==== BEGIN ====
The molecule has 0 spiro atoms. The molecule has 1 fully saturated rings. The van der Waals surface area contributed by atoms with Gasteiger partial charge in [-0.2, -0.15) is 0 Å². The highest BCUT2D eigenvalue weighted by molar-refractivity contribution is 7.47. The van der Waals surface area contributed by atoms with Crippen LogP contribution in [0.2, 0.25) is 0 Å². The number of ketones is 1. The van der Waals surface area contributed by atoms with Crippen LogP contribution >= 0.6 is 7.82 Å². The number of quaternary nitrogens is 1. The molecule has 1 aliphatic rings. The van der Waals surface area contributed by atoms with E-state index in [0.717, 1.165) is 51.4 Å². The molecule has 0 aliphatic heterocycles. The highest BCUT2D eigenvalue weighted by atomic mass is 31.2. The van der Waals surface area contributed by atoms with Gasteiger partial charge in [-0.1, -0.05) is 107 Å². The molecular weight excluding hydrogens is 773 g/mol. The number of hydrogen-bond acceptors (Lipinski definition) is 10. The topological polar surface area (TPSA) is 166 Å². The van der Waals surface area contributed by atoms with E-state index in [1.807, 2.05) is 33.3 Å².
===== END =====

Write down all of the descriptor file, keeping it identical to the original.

The molecule has 0 spiro atoms. The molecule has 1 fully saturated rings. The van der Waals surface area contributed by atoms with Gasteiger partial charge in [-0.2, -0.15) is 0 Å². The highest BCUT2D eigenvalue weighted by molar-refractivity contribution is 7.47. The van der Waals surface area contributed by atoms with Crippen LogP contribution in [0.2, 0.25) is 0 Å². The number of ketones is 1. The van der Waals surface area contributed by atoms with Crippen LogP contribution >= 0.6 is 7.82 Å². The number of quaternary nitrogens is 1. The molecule has 1 aliphatic rings. The van der Waals surface area contributed by atoms with E-state index in [0.717, 1.165) is 51.4 Å². The molecule has 0 aliphatic heterocycles. The highest BCUT2D eigenvalue weighted by atomic mass is 31.2. The van der Waals surface area contributed by atoms with Gasteiger partial charge in [-0.1, -0.05) is 107 Å². The molecular weight excluding hydrogens is 773 g/mol. The number of hydrogen-bond acceptors (Lipinski definition) is 10. The topological polar surface area (TPSA) is 166 Å². The van der Waals surface area contributed by atoms with E-state index in [1.807, 2.05) is 33.3 Å².